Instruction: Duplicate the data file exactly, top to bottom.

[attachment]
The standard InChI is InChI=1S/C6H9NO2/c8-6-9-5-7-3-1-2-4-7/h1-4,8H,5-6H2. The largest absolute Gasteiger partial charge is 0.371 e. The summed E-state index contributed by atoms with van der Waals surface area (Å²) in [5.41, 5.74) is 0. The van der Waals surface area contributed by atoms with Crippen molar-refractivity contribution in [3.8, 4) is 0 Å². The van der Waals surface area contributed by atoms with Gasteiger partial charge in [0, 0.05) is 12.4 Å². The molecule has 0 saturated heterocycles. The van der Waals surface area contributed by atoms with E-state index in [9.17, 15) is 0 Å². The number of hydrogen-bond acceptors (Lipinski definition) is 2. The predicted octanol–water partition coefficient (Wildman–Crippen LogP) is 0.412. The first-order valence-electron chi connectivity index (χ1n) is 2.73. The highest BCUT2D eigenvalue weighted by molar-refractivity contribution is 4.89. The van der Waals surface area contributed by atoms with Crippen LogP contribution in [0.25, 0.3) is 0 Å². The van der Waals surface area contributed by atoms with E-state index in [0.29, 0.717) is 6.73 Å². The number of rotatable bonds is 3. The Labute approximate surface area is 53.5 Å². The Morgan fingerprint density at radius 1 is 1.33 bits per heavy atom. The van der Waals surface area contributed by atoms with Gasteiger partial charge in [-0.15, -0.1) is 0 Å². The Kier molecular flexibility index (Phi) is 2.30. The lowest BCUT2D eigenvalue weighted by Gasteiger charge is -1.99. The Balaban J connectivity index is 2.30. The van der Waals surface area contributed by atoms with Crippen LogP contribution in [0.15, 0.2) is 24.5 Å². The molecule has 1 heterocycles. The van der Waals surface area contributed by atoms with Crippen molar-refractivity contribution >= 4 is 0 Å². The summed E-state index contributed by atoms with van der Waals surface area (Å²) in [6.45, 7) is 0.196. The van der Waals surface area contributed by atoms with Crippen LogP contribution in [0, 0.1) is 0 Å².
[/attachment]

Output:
The standard InChI is InChI=1S/C6H9NO2/c8-6-9-5-7-3-1-2-4-7/h1-4,8H,5-6H2. The largest absolute Gasteiger partial charge is 0.371 e. The summed E-state index contributed by atoms with van der Waals surface area (Å²) in [5.41, 5.74) is 0. The van der Waals surface area contributed by atoms with Crippen molar-refractivity contribution in [3.8, 4) is 0 Å². The van der Waals surface area contributed by atoms with Gasteiger partial charge in [0, 0.05) is 12.4 Å². The molecule has 0 saturated heterocycles. The van der Waals surface area contributed by atoms with E-state index in [9.17, 15) is 0 Å². The number of hydrogen-bond acceptors (Lipinski definition) is 2. The predicted octanol–water partition coefficient (Wildman–Crippen LogP) is 0.412. The first-order valence-electron chi connectivity index (χ1n) is 2.73. The highest BCUT2D eigenvalue weighted by molar-refractivity contribution is 4.89. The van der Waals surface area contributed by atoms with Crippen LogP contribution in [0.25, 0.3) is 0 Å². The van der Waals surface area contributed by atoms with E-state index in [0.29, 0.717) is 6.73 Å². The number of rotatable bonds is 3. The Labute approximate surface area is 53.5 Å². The Morgan fingerprint density at radius 1 is 1.33 bits per heavy atom. The van der Waals surface area contributed by atoms with Gasteiger partial charge in [-0.15, -0.1) is 0 Å². The Kier molecular flexibility index (Phi) is 2.30. The lowest BCUT2D eigenvalue weighted by Gasteiger charge is -1.99. The Balaban J connectivity index is 2.30. The van der Waals surface area contributed by atoms with Crippen LogP contribution in [0.15, 0.2) is 24.5 Å². The molecule has 1 heterocycles. The van der Waals surface area contributed by atoms with Crippen molar-refractivity contribution >= 4 is 0 Å². The summed E-state index contributed by atoms with van der Waals surface area (Å²) in [6.45, 7) is 0.196. The van der Waals surface area contributed by atoms with Crippen LogP contribution in [0, 0.1) is 0 Å².